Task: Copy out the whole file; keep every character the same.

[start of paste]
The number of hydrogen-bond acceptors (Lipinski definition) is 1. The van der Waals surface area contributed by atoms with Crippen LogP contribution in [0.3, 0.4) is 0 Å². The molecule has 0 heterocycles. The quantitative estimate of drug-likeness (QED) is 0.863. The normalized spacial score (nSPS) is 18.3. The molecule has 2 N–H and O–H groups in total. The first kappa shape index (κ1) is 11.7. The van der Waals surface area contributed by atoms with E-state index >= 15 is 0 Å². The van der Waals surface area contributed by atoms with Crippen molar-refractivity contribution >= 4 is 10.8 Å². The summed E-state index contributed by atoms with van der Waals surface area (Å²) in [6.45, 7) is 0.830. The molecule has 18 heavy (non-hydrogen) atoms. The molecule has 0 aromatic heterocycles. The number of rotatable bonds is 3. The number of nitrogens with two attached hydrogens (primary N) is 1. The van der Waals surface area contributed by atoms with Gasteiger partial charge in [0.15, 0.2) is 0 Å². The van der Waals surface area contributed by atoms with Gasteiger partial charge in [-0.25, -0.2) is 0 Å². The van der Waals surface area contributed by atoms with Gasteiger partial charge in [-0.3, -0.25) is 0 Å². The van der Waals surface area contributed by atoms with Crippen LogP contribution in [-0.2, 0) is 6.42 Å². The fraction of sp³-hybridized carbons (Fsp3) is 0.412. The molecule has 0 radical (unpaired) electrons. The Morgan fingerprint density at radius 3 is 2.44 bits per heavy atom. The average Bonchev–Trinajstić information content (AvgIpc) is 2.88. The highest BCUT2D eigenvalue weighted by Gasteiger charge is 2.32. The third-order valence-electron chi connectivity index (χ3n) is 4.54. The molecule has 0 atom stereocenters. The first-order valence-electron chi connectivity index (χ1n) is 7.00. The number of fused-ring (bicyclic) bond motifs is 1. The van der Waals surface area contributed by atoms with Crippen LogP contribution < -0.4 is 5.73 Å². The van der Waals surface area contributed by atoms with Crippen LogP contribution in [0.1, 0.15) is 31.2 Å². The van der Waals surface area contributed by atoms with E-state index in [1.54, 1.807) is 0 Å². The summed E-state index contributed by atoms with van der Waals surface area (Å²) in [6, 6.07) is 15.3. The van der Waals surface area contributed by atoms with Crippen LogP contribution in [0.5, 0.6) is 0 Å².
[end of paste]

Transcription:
The number of hydrogen-bond acceptors (Lipinski definition) is 1. The van der Waals surface area contributed by atoms with Crippen LogP contribution in [0.3, 0.4) is 0 Å². The molecule has 0 heterocycles. The quantitative estimate of drug-likeness (QED) is 0.863. The normalized spacial score (nSPS) is 18.3. The molecule has 2 N–H and O–H groups in total. The first kappa shape index (κ1) is 11.7. The van der Waals surface area contributed by atoms with E-state index >= 15 is 0 Å². The van der Waals surface area contributed by atoms with Crippen molar-refractivity contribution >= 4 is 10.8 Å². The summed E-state index contributed by atoms with van der Waals surface area (Å²) in [6.45, 7) is 0.830. The molecule has 18 heavy (non-hydrogen) atoms. The molecule has 0 aromatic heterocycles. The number of rotatable bonds is 3. The number of nitrogens with two attached hydrogens (primary N) is 1. The van der Waals surface area contributed by atoms with Gasteiger partial charge in [0.15, 0.2) is 0 Å². The van der Waals surface area contributed by atoms with Gasteiger partial charge in [-0.25, -0.2) is 0 Å². The van der Waals surface area contributed by atoms with Gasteiger partial charge in [-0.3, -0.25) is 0 Å². The van der Waals surface area contributed by atoms with Crippen LogP contribution in [-0.2, 0) is 6.42 Å². The fraction of sp³-hybridized carbons (Fsp3) is 0.412. The molecule has 0 radical (unpaired) electrons. The Morgan fingerprint density at radius 3 is 2.44 bits per heavy atom. The average Bonchev–Trinajstić information content (AvgIpc) is 2.88. The highest BCUT2D eigenvalue weighted by Gasteiger charge is 2.32. The third-order valence-electron chi connectivity index (χ3n) is 4.54. The molecule has 0 atom stereocenters. The first-order valence-electron chi connectivity index (χ1n) is 7.00. The number of fused-ring (bicyclic) bond motifs is 1. The van der Waals surface area contributed by atoms with Crippen LogP contribution < -0.4 is 5.73 Å². The van der Waals surface area contributed by atoms with Crippen LogP contribution in [0.1, 0.15) is 31.2 Å². The van der Waals surface area contributed by atoms with E-state index in [1.54, 1.807) is 0 Å². The summed E-state index contributed by atoms with van der Waals surface area (Å²) in [6, 6.07) is 15.3. The van der Waals surface area contributed by atoms with Crippen LogP contribution in [0.5, 0.6) is 0 Å².